EUROPEAN COURT OF HUMAN RIGHTS
CASE OF KASHPRUK v. RUSSIA
(Application no. 37894/07)
<*> This judgment is final but it may be subject to editorial revision.
In the case of Kashpruk v. Russia,
The European Court of Human Rights (Third Section), sitting as a Committee composed of:
Helena , President,
Branko Lubarda, judges,
and Marialena Tsirli, Deputy Section Registrar,
Having deliberated in private on 17 November 2015,
Delivers the following judgment, which was adopted on that date:
- The case originated in an application (no. 37894/07) against the Russian Federation lodged with the Court under Article 34 of the Convention for the Protection of Human Rights and Fundamental Freedoms (“the Convention”) by a Russian national, Mr Vladimir Andreyevich Kashpruk (“the applicant”), on 7 August 2007.
- The Russian Government (“the Government”) were represented by Mr G. Matyushkin, Representative of the Russian Federation at the European Court of Human Rights.
- On 17 February 2014 the complaints concerning the applicant’s unlawful detention and lack of speedy review of this detention were communicated to the Government and the remainder of the application was declared inadmissible.
- The circumstances of the case
- The applicant was born in 1958 and is detained in Yuzhno-Sakhalinsk, Sakhalin Region.
- The applicant was accused of three counts of aggravated sexual assault and one count of being an accessory to traffic safety violation causing death of two or more persons. During the pre-trial investigation against him he was released on an undertaking not to leave his place of residence.
- On 4 June 2007 the applicant did not appear at the preliminary hearing scheduled by the Yuzhno-Sakhalinskiy Town Court and the Town Court ordered the applicant’s detention instead of his undertaking not to leave the place of residence. The detention order contained no time-limits. The relevant part of the order read as follows:
“The preliminary hearing was scheduled by the court for 29 May 2007…
The accused Kashpruk V.A. duly notified of the hearing did not appear and submitted to the court a copy of a medical record certifying that he undergoes treatment in the MUZ 4 [a hospital].
In order to verify this information the hearing was adjourned until 31 May 2007. The accused was duly notified of it.
However, once again he did not appear for the hearing and on 1 June 2007 informed the court that between 29 May and 7 June 2007 he is undergoing medical treatment and… cannot participate in the hearings.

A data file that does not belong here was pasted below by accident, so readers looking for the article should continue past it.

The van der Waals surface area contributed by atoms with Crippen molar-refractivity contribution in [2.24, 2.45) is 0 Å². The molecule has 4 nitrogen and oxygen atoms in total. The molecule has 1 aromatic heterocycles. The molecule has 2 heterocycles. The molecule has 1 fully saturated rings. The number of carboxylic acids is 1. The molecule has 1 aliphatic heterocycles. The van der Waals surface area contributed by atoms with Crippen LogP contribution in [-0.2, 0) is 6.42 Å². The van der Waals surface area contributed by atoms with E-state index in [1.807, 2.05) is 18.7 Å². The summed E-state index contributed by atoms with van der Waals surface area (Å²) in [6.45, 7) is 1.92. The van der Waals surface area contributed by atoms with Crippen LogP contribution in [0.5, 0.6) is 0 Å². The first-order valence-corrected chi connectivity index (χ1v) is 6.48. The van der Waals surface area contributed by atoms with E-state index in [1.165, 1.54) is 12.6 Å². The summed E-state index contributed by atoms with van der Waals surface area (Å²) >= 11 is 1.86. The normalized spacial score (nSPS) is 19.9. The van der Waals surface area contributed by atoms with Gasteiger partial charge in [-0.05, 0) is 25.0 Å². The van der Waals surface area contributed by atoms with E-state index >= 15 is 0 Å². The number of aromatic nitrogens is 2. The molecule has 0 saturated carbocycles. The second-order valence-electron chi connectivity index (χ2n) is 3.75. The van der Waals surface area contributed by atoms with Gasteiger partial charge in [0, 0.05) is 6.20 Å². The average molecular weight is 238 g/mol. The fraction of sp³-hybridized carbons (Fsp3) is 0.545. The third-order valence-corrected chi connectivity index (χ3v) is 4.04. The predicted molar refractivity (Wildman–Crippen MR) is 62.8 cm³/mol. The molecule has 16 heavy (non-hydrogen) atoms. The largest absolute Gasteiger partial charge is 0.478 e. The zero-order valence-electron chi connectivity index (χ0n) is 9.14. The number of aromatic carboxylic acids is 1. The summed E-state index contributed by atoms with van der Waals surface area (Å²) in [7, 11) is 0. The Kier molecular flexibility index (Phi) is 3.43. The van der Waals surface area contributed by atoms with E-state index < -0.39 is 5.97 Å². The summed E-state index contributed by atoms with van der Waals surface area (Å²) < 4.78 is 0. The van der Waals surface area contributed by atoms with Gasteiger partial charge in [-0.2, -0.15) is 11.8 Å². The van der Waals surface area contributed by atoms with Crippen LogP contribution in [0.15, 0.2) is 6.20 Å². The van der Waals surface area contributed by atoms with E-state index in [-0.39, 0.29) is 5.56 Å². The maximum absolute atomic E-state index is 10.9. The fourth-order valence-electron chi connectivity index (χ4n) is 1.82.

The preliminary hearing was adjourned until 4 June 2007 and the accused was duly notified of it, however he did not appear without presenting any reasons for his absence.
According to the certificate provided by the chief physician of the MUZ 4 the accused is indeed undergoing treatment for upper respiratory tract infection [but] his health condition does not prevent his participation in the court hearings.
This information is coherent with the written statement of the a judge of the [Town Court], which indicates that Kashpruk took part in a hearing on 29 May 2007, where he acted as a defense counsel for Mr R.,… and the testimony of the justice of the peace… that on 31 May 2007 Kashpruk consulted the administrative case file against Mr L., Mr B., and Mr K.
In view of these circumstances the prosecutor submitted a motion for [detention of the applicant].
The defense counsel Mr M., appointed by the court, disagreed…
As it had been established in the court hearing Kashpruk is accused of grave offences. [He had been] previously convicted. [His] character references are mostly negative, he is characterized as inclined to violate lawful requirements imposed on him.
The impossibility to take part in the hearing is disproven by the actions of the accused, who actively takes part in court hearings representing other persons.
[The applicant was informed multiple times about an obligation to take part in court hearings and about consequences of the failure to do so]
Under these circumstances the failure of the applicant to appear for the scheduled hearings is considered by the court as wilful obstruction to proceedings in the criminal case…”